The European Anti-Fraud Office (OLAF) participated in a major cigarette seizure in the Mediterranean Sea last week. Operation "Eagle Hunt", where OLAF provided operational support and key information to the Spanish Customs Administration, led to the successful seizure of some 348,000 packs of contraband cigarettes that were being smuggled into Spain by sea. The Spanish authorities arrested nine people who ran the contraband ship "White Eagle" that was intercepted in close proximity of the island of Menorca on 4 December.
The smuggling of cigarettes by sea occurs through complex contraband operations run by criminal organisations, often involving several transhipments, false or misleading bills of lading and the unloading of cigarettes at night time in secluded coastal areas. As it is very difficult for single authorities to patrol the Mediterranean and intercept such contraband operations, the cooperation of several law enforcement authorities is crucial.
OLAF can bring added value by facilitating the exchange of information between its partners, providing operational support and helping monitor the movement of cigarette containers. The Director-General of OLAF, Mr Giovanni Kessler said that "this successful operation highlights the excellent results we can obtain against cigarette smuggling through close cooperation with our partners. I would like to congratulate the Spanish authorities for this success."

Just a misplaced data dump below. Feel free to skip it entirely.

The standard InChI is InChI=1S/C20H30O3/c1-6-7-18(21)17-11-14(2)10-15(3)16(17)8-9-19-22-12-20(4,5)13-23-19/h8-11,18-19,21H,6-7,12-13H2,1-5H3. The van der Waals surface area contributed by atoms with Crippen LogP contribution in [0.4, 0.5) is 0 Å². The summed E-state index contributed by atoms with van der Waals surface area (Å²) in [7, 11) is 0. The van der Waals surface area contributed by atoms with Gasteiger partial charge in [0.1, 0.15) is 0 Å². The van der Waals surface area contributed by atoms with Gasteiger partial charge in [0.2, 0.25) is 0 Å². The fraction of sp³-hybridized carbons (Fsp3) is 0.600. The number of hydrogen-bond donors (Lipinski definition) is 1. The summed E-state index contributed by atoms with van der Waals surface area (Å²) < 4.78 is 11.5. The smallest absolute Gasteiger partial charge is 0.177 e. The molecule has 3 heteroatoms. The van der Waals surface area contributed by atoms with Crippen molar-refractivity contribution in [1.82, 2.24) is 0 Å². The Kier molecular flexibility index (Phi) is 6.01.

The investigation led by Spanish Customs in close cooperation with OLAF and the authorities of several other third countries revealed that the cigarettes were initially loaded onto a ship in the port of Famagusta (Cyprus), destined for African markets. The cigarettes were then loaded onto the White Eagle vessel in Port Said (Egypt), declared as sailing to Togo. International intelligence information and operational cooperation revealed that the White Eagle deviated from its declared route and was preparing to unload the cigarettes in the Balearic Islands (Spain).
The criminal organisation that ran this contraband traffic aimed to evade European duties on cigarettes by fraudulently smuggling them onto the European market. According to initial estimations by the Spanish authorities, the seized cigarettes were worth €1.4 million.
Customs duties on imports to the EU go directly to the EU budget. OLAF investigates cases of customs fraud as they are financially damaging to legitimate industry and the EU taxpayer. OLAF also has an explicit mandate to fight cigarette smuggling as part of the EU efforts to curb this phenomenon.
OLAF The mission of the European Anti-Fraud Office (OLAF) is threefold: it protects the financial interests of the European Union by investigating fraud, corruption and any other illegal activities; it detects and investigates serious matters relating to the discharge of professional duties by members and staff of the EU institutions and bodies that could result in disciplinary or criminal proceedings; and it supports the EU institutions, in particular the European Commission, in the development and implementation of anti-fraud legislation and policies.